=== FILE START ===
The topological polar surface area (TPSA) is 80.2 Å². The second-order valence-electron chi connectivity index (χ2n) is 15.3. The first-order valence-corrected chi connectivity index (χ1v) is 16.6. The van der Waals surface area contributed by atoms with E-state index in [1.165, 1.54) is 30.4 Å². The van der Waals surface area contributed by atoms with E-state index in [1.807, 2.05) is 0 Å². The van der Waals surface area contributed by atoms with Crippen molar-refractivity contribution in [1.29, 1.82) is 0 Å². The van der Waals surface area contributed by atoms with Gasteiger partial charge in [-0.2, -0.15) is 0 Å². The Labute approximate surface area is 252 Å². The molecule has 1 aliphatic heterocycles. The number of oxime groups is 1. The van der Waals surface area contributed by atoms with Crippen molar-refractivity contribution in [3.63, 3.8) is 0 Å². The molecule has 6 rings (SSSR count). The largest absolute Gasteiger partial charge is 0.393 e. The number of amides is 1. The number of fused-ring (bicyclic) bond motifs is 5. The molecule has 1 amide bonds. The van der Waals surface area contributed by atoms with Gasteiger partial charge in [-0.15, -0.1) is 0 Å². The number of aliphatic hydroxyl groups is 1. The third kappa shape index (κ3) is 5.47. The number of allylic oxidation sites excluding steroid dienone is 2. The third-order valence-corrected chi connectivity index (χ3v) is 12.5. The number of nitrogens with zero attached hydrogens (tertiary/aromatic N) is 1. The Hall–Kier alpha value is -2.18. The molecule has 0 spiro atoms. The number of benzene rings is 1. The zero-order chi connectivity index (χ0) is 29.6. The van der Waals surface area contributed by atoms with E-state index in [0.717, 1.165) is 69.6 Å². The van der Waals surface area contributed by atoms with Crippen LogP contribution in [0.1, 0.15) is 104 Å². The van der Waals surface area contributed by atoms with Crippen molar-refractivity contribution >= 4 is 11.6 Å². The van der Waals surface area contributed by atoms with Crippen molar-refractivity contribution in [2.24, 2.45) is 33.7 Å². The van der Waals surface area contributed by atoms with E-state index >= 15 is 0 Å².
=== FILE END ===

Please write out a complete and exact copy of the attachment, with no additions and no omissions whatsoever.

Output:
The topological polar surface area (TPSA) is 80.2 Å². The second-order valence-electron chi connectivity index (χ2n) is 15.3. The first-order valence-corrected chi connectivity index (χ1v) is 16.6. The van der Waals surface area contributed by atoms with E-state index in [1.165, 1.54) is 30.4 Å². The van der Waals surface area contributed by atoms with E-state index in [1.807, 2.05) is 0 Å². The van der Waals surface area contributed by atoms with Crippen molar-refractivity contribution in [1.29, 1.82) is 0 Å². The van der Waals surface area contributed by atoms with Gasteiger partial charge in [-0.2, -0.15) is 0 Å². The Labute approximate surface area is 252 Å². The molecule has 1 aliphatic heterocycles. The number of oxime groups is 1. The van der Waals surface area contributed by atoms with Crippen molar-refractivity contribution in [3.63, 3.8) is 0 Å². The molecule has 6 rings (SSSR count). The largest absolute Gasteiger partial charge is 0.393 e. The number of amides is 1. The number of fused-ring (bicyclic) bond motifs is 5. The molecule has 1 amide bonds. The van der Waals surface area contributed by atoms with Gasteiger partial charge in [-0.15, -0.1) is 0 Å². The number of aliphatic hydroxyl groups is 1. The third kappa shape index (κ3) is 5.47. The number of allylic oxidation sites excluding steroid dienone is 2. The third-order valence-corrected chi connectivity index (χ3v) is 12.5. The number of nitrogens with zero attached hydrogens (tertiary/aromatic N) is 1. The Hall–Kier alpha value is -2.18. The molecule has 0 spiro atoms. The number of benzene rings is 1. The zero-order chi connectivity index (χ0) is 29.6. The van der Waals surface area contributed by atoms with E-state index in [0.717, 1.165) is 69.6 Å². The van der Waals surface area contributed by atoms with Crippen LogP contribution in [0.1, 0.15) is 104 Å². The van der Waals surface area contributed by atoms with Crippen molar-refractivity contribution >= 4 is 11.6 Å². The van der Waals surface area contributed by atoms with Crippen molar-refractivity contribution in [2.24, 2.45) is 33.7 Å². The van der Waals surface area contributed by atoms with E-state index >= 15 is 0 Å².